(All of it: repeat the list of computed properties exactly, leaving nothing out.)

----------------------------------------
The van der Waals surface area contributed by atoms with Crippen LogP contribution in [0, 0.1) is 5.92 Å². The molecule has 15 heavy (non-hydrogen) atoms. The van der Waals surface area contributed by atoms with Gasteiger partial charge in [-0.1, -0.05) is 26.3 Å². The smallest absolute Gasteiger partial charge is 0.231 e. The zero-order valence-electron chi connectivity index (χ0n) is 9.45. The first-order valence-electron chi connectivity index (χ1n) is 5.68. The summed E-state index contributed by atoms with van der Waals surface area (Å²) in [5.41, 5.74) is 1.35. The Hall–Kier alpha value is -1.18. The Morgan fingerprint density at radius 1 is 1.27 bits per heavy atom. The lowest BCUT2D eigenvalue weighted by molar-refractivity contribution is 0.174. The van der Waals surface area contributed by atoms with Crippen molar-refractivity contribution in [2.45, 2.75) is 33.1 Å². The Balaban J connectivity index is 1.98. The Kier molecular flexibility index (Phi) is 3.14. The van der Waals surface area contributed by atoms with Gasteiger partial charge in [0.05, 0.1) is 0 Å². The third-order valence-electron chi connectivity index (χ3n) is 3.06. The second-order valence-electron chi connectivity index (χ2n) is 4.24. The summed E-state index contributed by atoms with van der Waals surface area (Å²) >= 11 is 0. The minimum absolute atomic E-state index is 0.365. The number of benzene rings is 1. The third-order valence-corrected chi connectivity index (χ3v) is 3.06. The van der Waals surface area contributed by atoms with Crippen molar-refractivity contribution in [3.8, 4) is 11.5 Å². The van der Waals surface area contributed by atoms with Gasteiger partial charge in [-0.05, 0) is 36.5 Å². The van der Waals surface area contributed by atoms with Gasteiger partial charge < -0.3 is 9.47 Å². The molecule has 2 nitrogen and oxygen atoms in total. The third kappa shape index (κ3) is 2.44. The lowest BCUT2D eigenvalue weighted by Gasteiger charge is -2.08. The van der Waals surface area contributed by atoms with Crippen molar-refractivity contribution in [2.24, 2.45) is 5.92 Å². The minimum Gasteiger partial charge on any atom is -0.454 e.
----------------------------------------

The van der Waals surface area contributed by atoms with Crippen LogP contribution in [0, 0.1) is 5.92 Å². The molecule has 15 heavy (non-hydrogen) atoms. The van der Waals surface area contributed by atoms with Gasteiger partial charge in [-0.1, -0.05) is 26.3 Å². The smallest absolute Gasteiger partial charge is 0.231 e. The zero-order valence-electron chi connectivity index (χ0n) is 9.45. The first-order valence-electron chi connectivity index (χ1n) is 5.68. The summed E-state index contributed by atoms with van der Waals surface area (Å²) in [5.41, 5.74) is 1.35. The Hall–Kier alpha value is -1.18. The Morgan fingerprint density at radius 1 is 1.27 bits per heavy atom. The lowest BCUT2D eigenvalue weighted by molar-refractivity contribution is 0.174. The van der Waals surface area contributed by atoms with Crippen molar-refractivity contribution in [2.45, 2.75) is 33.1 Å². The Balaban J connectivity index is 1.98. The Kier molecular flexibility index (Phi) is 3.14. The van der Waals surface area contributed by atoms with Gasteiger partial charge in [0.05, 0.1) is 0 Å². The third-order valence-electron chi connectivity index (χ3n) is 3.06. The second-order valence-electron chi connectivity index (χ2n) is 4.24. The summed E-state index contributed by atoms with van der Waals surface area (Å²) >= 11 is 0. The minimum absolute atomic E-state index is 0.365. The number of benzene rings is 1. The third-order valence-corrected chi connectivity index (χ3v) is 3.06. The van der Waals surface area contributed by atoms with Crippen molar-refractivity contribution in [3.8, 4) is 11.5 Å². The van der Waals surface area contributed by atoms with Gasteiger partial charge in [-0.05, 0) is 36.5 Å². The van der Waals surface area contributed by atoms with Gasteiger partial charge < -0.3 is 9.47 Å². The molecule has 2 nitrogen and oxygen atoms in total. The third kappa shape index (κ3) is 2.44. The lowest BCUT2D eigenvalue weighted by Gasteiger charge is -2.08. The van der Waals surface area contributed by atoms with Crippen molar-refractivity contribution in [2.24, 2.45) is 5.92 Å². The minimum Gasteiger partial charge on any atom is -0.454 e.